Of course you’ve read the Anne-Marie Slaughter Atlantic piece, “Why Women Can’t Have It All”. You’ve read the responses and the responses to the responses.
So I guess I’m a little late to the game. The article itself was epically long, and it’s only after several conversations and a lot of meta-reading have I decided what I think. And so here it is:
There’s exactly one paragraph, which I’ll get to in a second, that I find even a little bit inflammatory. The rest of it seems to be a list of things I already take for granted.
- High powered careers are generally incompatible with active, attentive parenting (even if you have help)
- Women feel more pressure to make caretaking choices
- Men feel more pressure to make breadwinning choices
- Everyone should have more choices.
I take for granted that fellow progressive people are in favor of more parent-friendly work policies. We already know that the wage gap is driven by motherhood, not straight gender discrimination (at least, mostly), so it stands to reason that facilitating the work/life balance of parents is a huge step towards closing that gap. Plus, parent-friendly work environments have the added bonus of helping dads get the resources and support they need to be equally engaged parents.
Speaking of fathers, Slaughter’s one controversial point for me was this: “From years of conversations and observations, however, I’ve come to believe that men and women respond quite differently when problems at home force them to recognize that their absence is hurting a child, or at least that their presence would likely help. I do not believe fathers love their children any less than mothers do, but men do seem more likely to choose their job at a cost to their family, while women seem more likely to choose their family at a cost to their job.”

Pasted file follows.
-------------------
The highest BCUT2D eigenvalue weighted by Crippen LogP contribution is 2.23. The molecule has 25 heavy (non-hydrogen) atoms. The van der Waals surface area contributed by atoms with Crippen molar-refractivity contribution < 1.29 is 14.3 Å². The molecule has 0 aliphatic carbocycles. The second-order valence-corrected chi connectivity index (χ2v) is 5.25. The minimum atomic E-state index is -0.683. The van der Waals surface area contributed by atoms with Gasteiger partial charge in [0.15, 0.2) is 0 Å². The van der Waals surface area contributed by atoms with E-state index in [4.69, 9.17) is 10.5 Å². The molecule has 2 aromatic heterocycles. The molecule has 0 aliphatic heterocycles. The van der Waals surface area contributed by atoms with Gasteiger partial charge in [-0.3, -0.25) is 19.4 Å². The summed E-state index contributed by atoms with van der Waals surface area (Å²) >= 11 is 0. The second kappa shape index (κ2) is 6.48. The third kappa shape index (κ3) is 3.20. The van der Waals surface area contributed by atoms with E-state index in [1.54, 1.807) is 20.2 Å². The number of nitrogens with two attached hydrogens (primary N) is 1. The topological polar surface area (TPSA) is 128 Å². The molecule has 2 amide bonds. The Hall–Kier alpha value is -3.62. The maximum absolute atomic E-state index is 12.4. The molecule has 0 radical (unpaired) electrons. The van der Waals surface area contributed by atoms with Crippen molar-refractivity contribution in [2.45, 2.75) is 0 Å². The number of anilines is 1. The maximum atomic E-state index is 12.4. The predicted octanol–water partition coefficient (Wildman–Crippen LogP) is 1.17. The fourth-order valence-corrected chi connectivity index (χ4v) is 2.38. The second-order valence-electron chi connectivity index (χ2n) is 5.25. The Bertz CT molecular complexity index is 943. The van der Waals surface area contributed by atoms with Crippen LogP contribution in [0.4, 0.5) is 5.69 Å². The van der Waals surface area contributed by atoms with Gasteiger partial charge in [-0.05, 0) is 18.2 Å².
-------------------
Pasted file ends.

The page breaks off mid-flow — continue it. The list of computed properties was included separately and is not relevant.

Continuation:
I don’t doubt the premise, but I’m unwilling to peg this on any sort of inherent difference between the fathers and mothers. What evidence suggests this is a “natural” distinction instead of the male response to media pressure, societal expectations, and a culture that rewards men who keep their noses to the grindstone? My college friend, Ryan, agreed to let me repost this from his Facebook, and I think he’s extremely eloquent on the subject :
Men can’t have it all either; the difference is, society does not expect us to want it all. Arguments like Slaughter’s showcase a pervasive belief in the gender stereotype that men should not or do not care about “work-life balance”. These types of biases are especially damaging to someone like me who wants to have a high-powered career while being an involved father.
The lack of family contact that is characteristic of most high level positions is a product of the American brand of capitalism and governance; it affects men as well as women and to imply that it affects women more is a slight to both genders. The notion implies that a woman’s desire to care for her family tends to distract her from a high level position and shorten her tenure, while simultaneously implying that men care less about their families, or are less integral to family life.
Besides maternity leave (paternity leave should be the norm as well) and the difficulty of childbirth, women do not have to make any sacrifices for family that a man does not also have to contemplate. However, when we send the message to our men that they are less important in the family, we change the calculus for them, spurring them to choose careers more often, on average. They still have to make the choice, society just forces their hand with stereotypes of “the breadwinner”
….Because of how little merit this article has, in my opinion, I refuse to repost it. Google “Why Women Can’t Have It All” if you want a frustrating read, and replace the word “women” with “people” if you something other than sexist dribble.
He feels pretty strongly, eh? Well I do too. Reminds me of the Sheryl Sandberg line, “Give us a world where half our homes are run by men and half our institutions are run by women. I’m pretty sure that would be a better world.” Damn straight.
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